Reviewed by Fred Blue (Department of History, Youngstown State University)
Published on H-SHEAR (May, 2007)
Third-Party Antislavery Politics and Reform in Massachusetts
Historians are increasingly taking an appreciative view of antislavery leaders who led their movement down the political path in the 1840s and 1850s, thus rejecting the early abolitionist emphasis on avoiding politics. Bruce Laurie's Beyond Garrison: Antislavery and Social Reform is the first to take this approach on the state level, and hopefully will inspire more such studies. In choosing Massachusetts, the most significant state in the movement, he adds a significant element--the importance of economic and social issues, and shows how third-party leaders formed coalitions with workers and African Americans and labored effectively to achieve a wide spectrum of reforms.
Laurie, a professor of history at the University of Massachusetts, Amherst, has previously written extensively about antebellum labor issues and is thus well qualified to look at the conjunction of such issues with antislavery reform. In doing so, he provides important insight and analysis on how social and political reform leaders in Massachusetts cooperated, although they often disagreed with each other over tactics in their attacks on slavery, the South, and what they perceived as economic and racial injustice at home.
After the initial chapters which portray the split with William Lloyd Garrison and his followers in the 1830s and early 1840s, Laurie says relatively little about Garrison and his philosophy. This is appropriate since Garrison's influence declined significantly through the 1840s and 1850s. Thus one might question Laurie's choice of a title which calls attention to the founder of the Liberator. Yet, as the title suggests, the study is after all what follows Garrison and, in fact, he cannot be forgotten in a history of reform in the Bay State. Garrison has been the subject of more study than any other abolitionist. While some historians are appreciative of his role and his efforts to denigrate the role of antislavery parties and their leaders, Laurie implicitly rejects that scholarship which describes him as more influential than antislavery politicians.
Laurie's key achievement is not only in elevating the political approach to antislavery so long seen as having only a minimal impact, but of detailing its ties with statewide issues of reform. While not the first to emphasize the positive role of third-party antislavery leaders, he significantly adds to the evidence that the Liberty and Free Soil parties cannot be dismissed as ineffective and naïve; rather they participated effectively in the political "world of compromise and accommodation" (p. 5). Nor does he question Garrison's sincerity in opposing the political approach, but he does suggest that his methods had reached a dead end in terms of effectiveness and thus necessitated a change in tactics.
The Liberty and Free Soil leaders who Laurie studies were a varied lot. Some of the most prominent have been studied by recent historians, but many have been too long ignored. Leaders like Elizur Wright, John Greenleaf Whittier, and Henry Wilson have been the subject of scholarly biographies. Wright led the break with Garrison in the late thirties and took a more eclectic approach to reform, adding the concerns of working men and women and helped to bring a substantial number into Liberty and later Free Soil ranks. Whittier added an essential literary emphasis to third-party politics with his poems and essays, although he failed to persuade fellow intellectuals Ralph Waldorf Emerson and Henry Wadsworth Longfellow to follow his lead. And Wilson engineered the Free Soil-Democratic coalition of the early1850s. But it was lesser-known figures like former Whig journalist Joseph Tinker Buckingham and Lowell labor reformer, Chauncey Langdon Knapp, who worked with Wright and other Liberty leaders to form an alliance on abolitionist and worker issues. Sarah G. Bagley added a female voice in comparing her own plight in a factory to that of a plantation slave. As the Liberty party joined the ten-hour movement it helped make significant inroads into the economic and political control exercised by Whig leaders and mill operators. The brief portraits of Buckingham, Knapp, and Bagley and countless others along with their actual illustrations contribute significantly to our awareness of those who have too often been mere footnotes in Massachusetts political and labor history.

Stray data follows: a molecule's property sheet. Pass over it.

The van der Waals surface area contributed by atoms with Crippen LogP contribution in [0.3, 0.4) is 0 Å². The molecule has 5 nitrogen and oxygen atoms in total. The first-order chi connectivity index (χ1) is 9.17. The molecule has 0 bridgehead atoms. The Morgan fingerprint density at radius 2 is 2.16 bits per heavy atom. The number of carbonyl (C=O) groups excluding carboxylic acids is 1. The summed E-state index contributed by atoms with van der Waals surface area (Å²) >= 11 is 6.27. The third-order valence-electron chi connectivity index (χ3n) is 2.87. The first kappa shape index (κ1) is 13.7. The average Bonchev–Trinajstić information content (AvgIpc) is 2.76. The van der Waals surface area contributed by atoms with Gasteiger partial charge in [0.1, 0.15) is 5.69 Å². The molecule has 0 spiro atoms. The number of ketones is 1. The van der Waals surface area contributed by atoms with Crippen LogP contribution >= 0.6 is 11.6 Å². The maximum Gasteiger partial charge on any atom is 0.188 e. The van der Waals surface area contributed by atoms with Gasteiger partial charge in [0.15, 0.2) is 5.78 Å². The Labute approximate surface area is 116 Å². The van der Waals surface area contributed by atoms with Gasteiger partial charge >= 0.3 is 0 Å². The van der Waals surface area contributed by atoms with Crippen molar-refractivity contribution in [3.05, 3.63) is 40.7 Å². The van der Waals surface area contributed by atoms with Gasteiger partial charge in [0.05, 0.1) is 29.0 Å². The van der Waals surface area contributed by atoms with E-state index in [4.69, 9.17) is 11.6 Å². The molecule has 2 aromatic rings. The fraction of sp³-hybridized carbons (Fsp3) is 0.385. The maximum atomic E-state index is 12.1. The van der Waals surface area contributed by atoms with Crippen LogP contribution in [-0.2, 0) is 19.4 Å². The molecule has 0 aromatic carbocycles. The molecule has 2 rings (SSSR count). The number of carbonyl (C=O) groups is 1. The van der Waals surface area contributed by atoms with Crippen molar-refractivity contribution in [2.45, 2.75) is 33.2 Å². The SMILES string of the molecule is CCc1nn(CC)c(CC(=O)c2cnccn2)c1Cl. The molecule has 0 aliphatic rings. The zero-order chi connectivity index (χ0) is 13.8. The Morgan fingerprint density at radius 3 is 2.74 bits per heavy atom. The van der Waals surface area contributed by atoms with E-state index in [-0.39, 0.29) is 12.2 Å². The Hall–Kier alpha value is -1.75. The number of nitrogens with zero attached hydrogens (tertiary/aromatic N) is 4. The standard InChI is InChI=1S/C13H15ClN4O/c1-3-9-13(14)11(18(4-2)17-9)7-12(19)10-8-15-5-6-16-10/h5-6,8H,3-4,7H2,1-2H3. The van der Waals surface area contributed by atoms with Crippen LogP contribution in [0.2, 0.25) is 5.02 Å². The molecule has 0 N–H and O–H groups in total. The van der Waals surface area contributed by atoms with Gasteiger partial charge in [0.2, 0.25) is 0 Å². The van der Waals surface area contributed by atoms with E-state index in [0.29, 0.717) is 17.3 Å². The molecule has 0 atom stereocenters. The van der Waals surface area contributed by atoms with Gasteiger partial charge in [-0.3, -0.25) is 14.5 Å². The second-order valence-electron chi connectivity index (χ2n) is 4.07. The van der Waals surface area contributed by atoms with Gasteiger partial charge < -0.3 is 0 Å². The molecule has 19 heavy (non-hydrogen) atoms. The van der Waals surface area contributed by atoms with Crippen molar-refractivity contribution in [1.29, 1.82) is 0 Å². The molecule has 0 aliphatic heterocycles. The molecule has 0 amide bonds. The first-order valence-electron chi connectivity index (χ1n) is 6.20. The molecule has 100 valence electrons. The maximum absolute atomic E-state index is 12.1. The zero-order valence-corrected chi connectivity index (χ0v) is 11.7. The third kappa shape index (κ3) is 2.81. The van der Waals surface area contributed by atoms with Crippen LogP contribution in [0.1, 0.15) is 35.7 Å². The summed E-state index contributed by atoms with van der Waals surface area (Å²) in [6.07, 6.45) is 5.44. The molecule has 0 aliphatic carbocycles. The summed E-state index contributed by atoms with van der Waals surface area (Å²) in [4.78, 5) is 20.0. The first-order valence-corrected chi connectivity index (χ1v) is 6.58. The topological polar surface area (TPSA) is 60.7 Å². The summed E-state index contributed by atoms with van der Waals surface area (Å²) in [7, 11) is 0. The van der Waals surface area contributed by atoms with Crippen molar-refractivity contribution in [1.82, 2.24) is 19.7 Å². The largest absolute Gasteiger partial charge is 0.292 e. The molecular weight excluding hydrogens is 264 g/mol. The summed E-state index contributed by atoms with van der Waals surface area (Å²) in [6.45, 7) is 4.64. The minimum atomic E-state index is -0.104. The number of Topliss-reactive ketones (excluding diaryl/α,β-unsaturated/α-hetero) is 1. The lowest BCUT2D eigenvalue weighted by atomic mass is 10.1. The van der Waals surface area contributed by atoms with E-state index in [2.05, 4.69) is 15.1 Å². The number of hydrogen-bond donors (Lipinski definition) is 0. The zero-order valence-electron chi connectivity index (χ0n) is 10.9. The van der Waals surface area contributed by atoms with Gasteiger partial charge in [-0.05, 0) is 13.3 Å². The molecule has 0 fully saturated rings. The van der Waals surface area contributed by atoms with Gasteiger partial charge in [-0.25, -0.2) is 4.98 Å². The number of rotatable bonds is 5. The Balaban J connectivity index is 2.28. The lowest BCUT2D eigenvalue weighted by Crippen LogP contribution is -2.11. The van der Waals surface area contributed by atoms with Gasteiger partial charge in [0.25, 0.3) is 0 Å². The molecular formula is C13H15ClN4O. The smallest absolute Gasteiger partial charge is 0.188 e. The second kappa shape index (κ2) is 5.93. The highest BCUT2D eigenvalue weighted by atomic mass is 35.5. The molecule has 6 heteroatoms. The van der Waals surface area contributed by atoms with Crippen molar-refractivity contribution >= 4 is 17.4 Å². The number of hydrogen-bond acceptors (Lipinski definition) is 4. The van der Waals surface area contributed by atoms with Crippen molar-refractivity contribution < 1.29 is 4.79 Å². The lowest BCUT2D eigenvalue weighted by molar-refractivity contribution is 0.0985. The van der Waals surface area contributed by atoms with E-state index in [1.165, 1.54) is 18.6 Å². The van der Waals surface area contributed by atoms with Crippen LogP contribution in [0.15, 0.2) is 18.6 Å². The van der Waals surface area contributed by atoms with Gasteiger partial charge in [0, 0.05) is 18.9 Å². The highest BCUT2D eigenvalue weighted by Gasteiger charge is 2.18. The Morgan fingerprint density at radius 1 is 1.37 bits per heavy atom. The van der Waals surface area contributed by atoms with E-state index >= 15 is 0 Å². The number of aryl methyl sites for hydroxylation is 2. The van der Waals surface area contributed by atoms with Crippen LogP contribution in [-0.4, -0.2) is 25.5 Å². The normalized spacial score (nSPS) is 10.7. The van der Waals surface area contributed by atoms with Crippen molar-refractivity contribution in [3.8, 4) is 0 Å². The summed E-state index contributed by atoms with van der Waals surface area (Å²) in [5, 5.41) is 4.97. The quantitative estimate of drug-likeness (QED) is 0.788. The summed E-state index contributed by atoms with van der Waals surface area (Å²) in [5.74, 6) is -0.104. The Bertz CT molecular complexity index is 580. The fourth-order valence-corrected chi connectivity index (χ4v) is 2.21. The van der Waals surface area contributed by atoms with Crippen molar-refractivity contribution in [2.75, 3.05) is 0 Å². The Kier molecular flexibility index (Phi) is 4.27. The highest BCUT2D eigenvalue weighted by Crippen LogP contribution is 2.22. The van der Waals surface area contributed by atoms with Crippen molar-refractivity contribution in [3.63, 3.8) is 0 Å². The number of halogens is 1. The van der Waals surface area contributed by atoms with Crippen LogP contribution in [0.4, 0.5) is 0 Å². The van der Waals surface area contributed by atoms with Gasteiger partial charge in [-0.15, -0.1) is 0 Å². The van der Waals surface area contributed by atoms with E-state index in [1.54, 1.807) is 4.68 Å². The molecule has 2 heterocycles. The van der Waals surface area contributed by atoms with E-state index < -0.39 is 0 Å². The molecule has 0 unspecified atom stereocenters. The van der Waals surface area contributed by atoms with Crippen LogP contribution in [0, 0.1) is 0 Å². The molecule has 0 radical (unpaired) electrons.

In a similar way Laurie shows the alliance that antislavery politicians forged with black leaders. In the spectrum of northern race relations Massachusetts leaned toward paternalism and away from exclusionism. The author accurately portrays Liberty and Free Soil leaders as not nearly as racist as many recent historians have contended. With Boston's much smaller African American population than New York or Philadelphia, black leaders like William Nell and John and Sarah Remond worked closely with white reformers in seeking racial equality along with an end to slavery. Garrison took much of the lead in the successful ending of the ban on interracial marriage, but Liberty leaders, black and white, were primarily responsible for the actual 1842 repeal legislation. Other aspects of the attack on segregation brought slower and more limited success, but Laurie is correct to emphasize that Bay State third parties were clearly advanced on racial issues for that time period. Still, as Laurie shows, white reformers rarely sought racial equality, preferring a paternalistic approach, and in the 1850s refused to go as far as the "forcible resistance" demanded by a younger generation of African Americans like Lewis Hayden, Leonard A. Grimes, and John Swett Rock, especially on fugitive slave rescue efforts.